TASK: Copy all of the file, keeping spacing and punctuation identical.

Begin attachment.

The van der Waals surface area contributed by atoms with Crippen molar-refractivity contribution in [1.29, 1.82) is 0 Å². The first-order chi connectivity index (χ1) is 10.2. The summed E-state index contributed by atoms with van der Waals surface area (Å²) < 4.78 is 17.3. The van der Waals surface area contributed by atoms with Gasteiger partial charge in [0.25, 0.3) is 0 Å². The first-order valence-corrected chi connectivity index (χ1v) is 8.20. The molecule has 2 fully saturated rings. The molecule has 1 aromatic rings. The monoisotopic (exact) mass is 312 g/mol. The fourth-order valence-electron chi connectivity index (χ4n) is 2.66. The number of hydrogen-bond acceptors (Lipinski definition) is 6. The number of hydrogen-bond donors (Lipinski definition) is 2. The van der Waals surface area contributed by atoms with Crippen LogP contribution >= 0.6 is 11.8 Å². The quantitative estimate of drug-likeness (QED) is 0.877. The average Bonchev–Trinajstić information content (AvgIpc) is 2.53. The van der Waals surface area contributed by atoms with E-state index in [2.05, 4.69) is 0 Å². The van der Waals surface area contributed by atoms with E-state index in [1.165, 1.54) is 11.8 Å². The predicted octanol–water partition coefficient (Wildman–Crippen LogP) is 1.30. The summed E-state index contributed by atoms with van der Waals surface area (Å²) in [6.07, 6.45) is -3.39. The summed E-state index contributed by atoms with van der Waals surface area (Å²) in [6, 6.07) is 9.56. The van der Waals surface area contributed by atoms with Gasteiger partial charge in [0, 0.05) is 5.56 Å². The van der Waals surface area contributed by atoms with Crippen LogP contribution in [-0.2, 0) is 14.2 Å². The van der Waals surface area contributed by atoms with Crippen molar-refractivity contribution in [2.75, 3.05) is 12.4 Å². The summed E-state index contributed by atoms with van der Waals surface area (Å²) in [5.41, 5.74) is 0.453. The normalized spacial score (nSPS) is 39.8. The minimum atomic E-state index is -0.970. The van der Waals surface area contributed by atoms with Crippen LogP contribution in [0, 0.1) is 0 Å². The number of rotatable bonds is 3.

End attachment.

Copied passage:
The van der Waals surface area contributed by atoms with Crippen molar-refractivity contribution in [1.29, 1.82) is 0 Å². The first-order chi connectivity index (χ1) is 10.2. The summed E-state index contributed by atoms with van der Waals surface area (Å²) < 4.78 is 17.3. The van der Waals surface area contributed by atoms with Gasteiger partial charge in [0.25, 0.3) is 0 Å². The first-order valence-corrected chi connectivity index (χ1v) is 8.20. The molecule has 2 fully saturated rings. The molecule has 1 aromatic rings. The monoisotopic (exact) mass is 312 g/mol. The fourth-order valence-electron chi connectivity index (χ4n) is 2.66. The number of hydrogen-bond acceptors (Lipinski definition) is 6. The number of hydrogen-bond donors (Lipinski definition) is 2. The van der Waals surface area contributed by atoms with Crippen LogP contribution >= 0.6 is 11.8 Å². The quantitative estimate of drug-likeness (QED) is 0.877. The average Bonchev–Trinajstić information content (AvgIpc) is 2.53. The van der Waals surface area contributed by atoms with E-state index in [2.05, 4.69) is 0 Å². The van der Waals surface area contributed by atoms with E-state index in [1.165, 1.54) is 11.8 Å². The predicted octanol–water partition coefficient (Wildman–Crippen LogP) is 1.30. The summed E-state index contributed by atoms with van der Waals surface area (Å²) in [6.07, 6.45) is -3.39. The summed E-state index contributed by atoms with van der Waals surface area (Å²) in [6, 6.07) is 9.56. The van der Waals surface area contributed by atoms with Gasteiger partial charge in [0, 0.05) is 5.56 Å². The van der Waals surface area contributed by atoms with Crippen LogP contribution in [-0.2, 0) is 14.2 Å². The van der Waals surface area contributed by atoms with Crippen molar-refractivity contribution in [2.75, 3.05) is 12.4 Å². The summed E-state index contributed by atoms with van der Waals surface area (Å²) in [5.41, 5.74) is 0.453. The normalized spacial score (nSPS) is 39.8. The minimum atomic E-state index is -0.970. The van der Waals surface area contributed by atoms with Crippen LogP contribution in [0, 0.1) is 0 Å². The number of rotatable bonds is 3.